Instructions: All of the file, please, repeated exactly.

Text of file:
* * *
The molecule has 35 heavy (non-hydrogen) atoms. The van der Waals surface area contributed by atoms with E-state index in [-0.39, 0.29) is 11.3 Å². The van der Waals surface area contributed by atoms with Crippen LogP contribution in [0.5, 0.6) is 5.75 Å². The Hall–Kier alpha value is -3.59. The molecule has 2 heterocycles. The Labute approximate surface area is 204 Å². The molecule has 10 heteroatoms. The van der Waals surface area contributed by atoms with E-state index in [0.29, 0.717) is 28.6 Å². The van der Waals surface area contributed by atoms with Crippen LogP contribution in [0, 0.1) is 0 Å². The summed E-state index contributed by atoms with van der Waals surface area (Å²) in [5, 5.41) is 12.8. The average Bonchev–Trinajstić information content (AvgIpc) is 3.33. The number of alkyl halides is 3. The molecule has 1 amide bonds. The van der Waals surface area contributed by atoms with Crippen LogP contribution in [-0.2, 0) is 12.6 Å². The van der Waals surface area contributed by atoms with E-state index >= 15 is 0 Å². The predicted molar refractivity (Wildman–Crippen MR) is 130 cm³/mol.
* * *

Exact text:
The molecule has 35 heavy (non-hydrogen) atoms. The van der Waals surface area contributed by atoms with E-state index in [-0.39, 0.29) is 11.3 Å². The van der Waals surface area contributed by atoms with Crippen LogP contribution in [0.5, 0.6) is 5.75 Å². The Hall–Kier alpha value is -3.59. The molecule has 2 heterocycles. The Labute approximate surface area is 204 Å². The molecule has 10 heteroatoms. The van der Waals surface area contributed by atoms with E-state index in [0.29, 0.717) is 28.6 Å². The van der Waals surface area contributed by atoms with Crippen LogP contribution in [0, 0.1) is 0 Å². The summed E-state index contributed by atoms with van der Waals surface area (Å²) in [5, 5.41) is 12.8. The average Bonchev–Trinajstić information content (AvgIpc) is 3.33. The number of alkyl halides is 3. The molecule has 1 amide bonds. The van der Waals surface area contributed by atoms with Crippen LogP contribution in [-0.2, 0) is 12.6 Å². The van der Waals surface area contributed by atoms with E-state index >= 15 is 0 Å². The predicted molar refractivity (Wildman–Crippen MR) is 130 cm³/mol.